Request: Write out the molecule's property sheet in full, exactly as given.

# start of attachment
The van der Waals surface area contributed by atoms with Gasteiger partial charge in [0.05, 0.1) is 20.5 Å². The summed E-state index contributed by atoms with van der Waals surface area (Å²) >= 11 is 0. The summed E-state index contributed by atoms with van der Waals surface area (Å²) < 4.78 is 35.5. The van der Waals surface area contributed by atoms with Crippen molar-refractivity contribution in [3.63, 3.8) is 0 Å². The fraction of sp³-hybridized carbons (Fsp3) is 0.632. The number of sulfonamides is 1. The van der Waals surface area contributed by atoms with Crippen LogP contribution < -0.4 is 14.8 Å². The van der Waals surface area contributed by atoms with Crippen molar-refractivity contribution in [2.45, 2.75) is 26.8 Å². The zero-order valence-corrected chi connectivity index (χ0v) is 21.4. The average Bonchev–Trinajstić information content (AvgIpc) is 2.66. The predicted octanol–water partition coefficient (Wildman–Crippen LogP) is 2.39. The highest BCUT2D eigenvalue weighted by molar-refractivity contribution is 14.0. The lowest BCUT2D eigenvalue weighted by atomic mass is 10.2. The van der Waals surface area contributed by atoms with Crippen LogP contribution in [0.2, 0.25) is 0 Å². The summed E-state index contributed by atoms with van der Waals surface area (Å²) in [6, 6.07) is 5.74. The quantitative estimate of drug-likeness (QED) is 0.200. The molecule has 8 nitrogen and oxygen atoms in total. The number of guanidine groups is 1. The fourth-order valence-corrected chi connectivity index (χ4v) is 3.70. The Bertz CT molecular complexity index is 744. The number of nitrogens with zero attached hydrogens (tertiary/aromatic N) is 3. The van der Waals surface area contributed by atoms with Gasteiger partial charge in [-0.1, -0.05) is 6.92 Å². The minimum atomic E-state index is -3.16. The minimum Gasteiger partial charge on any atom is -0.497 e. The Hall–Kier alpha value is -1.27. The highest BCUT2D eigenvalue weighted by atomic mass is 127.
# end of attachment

The van der Waals surface area contributed by atoms with Gasteiger partial charge in [0.05, 0.1) is 20.5 Å². The summed E-state index contributed by atoms with van der Waals surface area (Å²) >= 11 is 0. The summed E-state index contributed by atoms with van der Waals surface area (Å²) < 4.78 is 35.5. The van der Waals surface area contributed by atoms with Crippen molar-refractivity contribution in [3.63, 3.8) is 0 Å². The fraction of sp³-hybridized carbons (Fsp3) is 0.632. The number of sulfonamides is 1. The van der Waals surface area contributed by atoms with Crippen LogP contribution < -0.4 is 14.8 Å². The van der Waals surface area contributed by atoms with Crippen molar-refractivity contribution in [2.45, 2.75) is 26.8 Å². The zero-order valence-corrected chi connectivity index (χ0v) is 21.4. The average Bonchev–Trinajstić information content (AvgIpc) is 2.66. The predicted octanol–water partition coefficient (Wildman–Crippen LogP) is 2.39. The highest BCUT2D eigenvalue weighted by molar-refractivity contribution is 14.0. The lowest BCUT2D eigenvalue weighted by atomic mass is 10.2. The van der Waals surface area contributed by atoms with Crippen LogP contribution in [0.2, 0.25) is 0 Å². The summed E-state index contributed by atoms with van der Waals surface area (Å²) in [6, 6.07) is 5.74. The quantitative estimate of drug-likeness (QED) is 0.200. The molecule has 8 nitrogen and oxygen atoms in total. The number of guanidine groups is 1. The fourth-order valence-corrected chi connectivity index (χ4v) is 3.70. The Bertz CT molecular complexity index is 744. The number of nitrogens with zero attached hydrogens (tertiary/aromatic N) is 3. The van der Waals surface area contributed by atoms with Gasteiger partial charge in [-0.1, -0.05) is 6.92 Å². The minimum atomic E-state index is -3.16. The minimum Gasteiger partial charge on any atom is -0.497 e. The Hall–Kier alpha value is -1.27. The highest BCUT2D eigenvalue weighted by atomic mass is 127.